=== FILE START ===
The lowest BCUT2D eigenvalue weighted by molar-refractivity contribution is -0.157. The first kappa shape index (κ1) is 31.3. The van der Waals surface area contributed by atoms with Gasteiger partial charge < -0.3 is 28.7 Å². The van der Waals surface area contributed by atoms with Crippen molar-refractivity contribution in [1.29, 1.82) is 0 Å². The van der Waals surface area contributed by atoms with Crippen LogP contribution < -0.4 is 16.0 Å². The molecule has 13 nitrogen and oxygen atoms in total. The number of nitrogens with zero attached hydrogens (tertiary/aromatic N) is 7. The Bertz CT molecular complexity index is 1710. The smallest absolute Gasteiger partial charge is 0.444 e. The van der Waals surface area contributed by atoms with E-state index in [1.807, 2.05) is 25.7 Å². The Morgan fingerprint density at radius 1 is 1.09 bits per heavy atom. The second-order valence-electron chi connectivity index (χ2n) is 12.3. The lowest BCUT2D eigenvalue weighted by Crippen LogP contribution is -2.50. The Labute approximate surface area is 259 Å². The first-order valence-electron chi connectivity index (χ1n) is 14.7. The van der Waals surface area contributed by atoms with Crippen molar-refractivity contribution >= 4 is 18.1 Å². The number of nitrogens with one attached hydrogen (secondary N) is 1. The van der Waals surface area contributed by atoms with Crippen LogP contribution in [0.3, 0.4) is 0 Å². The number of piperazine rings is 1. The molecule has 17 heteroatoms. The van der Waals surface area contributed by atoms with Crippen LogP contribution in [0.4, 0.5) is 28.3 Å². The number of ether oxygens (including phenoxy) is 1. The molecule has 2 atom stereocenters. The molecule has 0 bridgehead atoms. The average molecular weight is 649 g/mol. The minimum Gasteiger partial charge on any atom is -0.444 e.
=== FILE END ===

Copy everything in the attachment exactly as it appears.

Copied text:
The lowest BCUT2D eigenvalue weighted by molar-refractivity contribution is -0.157. The first kappa shape index (κ1) is 31.3. The van der Waals surface area contributed by atoms with Gasteiger partial charge < -0.3 is 28.7 Å². The van der Waals surface area contributed by atoms with Crippen molar-refractivity contribution in [1.29, 1.82) is 0 Å². The van der Waals surface area contributed by atoms with Crippen LogP contribution < -0.4 is 16.0 Å². The molecule has 13 nitrogen and oxygen atoms in total. The number of nitrogens with zero attached hydrogens (tertiary/aromatic N) is 7. The Bertz CT molecular complexity index is 1710. The smallest absolute Gasteiger partial charge is 0.444 e. The van der Waals surface area contributed by atoms with E-state index in [1.807, 2.05) is 25.7 Å². The Morgan fingerprint density at radius 1 is 1.09 bits per heavy atom. The second-order valence-electron chi connectivity index (χ2n) is 12.3. The lowest BCUT2D eigenvalue weighted by Crippen LogP contribution is -2.50. The Labute approximate surface area is 259 Å². The first-order valence-electron chi connectivity index (χ1n) is 14.7. The van der Waals surface area contributed by atoms with Crippen molar-refractivity contribution >= 4 is 18.1 Å². The number of nitrogens with one attached hydrogen (secondary N) is 1. The van der Waals surface area contributed by atoms with Crippen LogP contribution in [0.3, 0.4) is 0 Å². The number of piperazine rings is 1. The molecule has 17 heteroatoms. The van der Waals surface area contributed by atoms with Crippen LogP contribution in [0.4, 0.5) is 28.3 Å². The number of ether oxygens (including phenoxy) is 1. The molecule has 2 atom stereocenters. The molecule has 0 bridgehead atoms. The average molecular weight is 649 g/mol. The minimum Gasteiger partial charge on any atom is -0.444 e.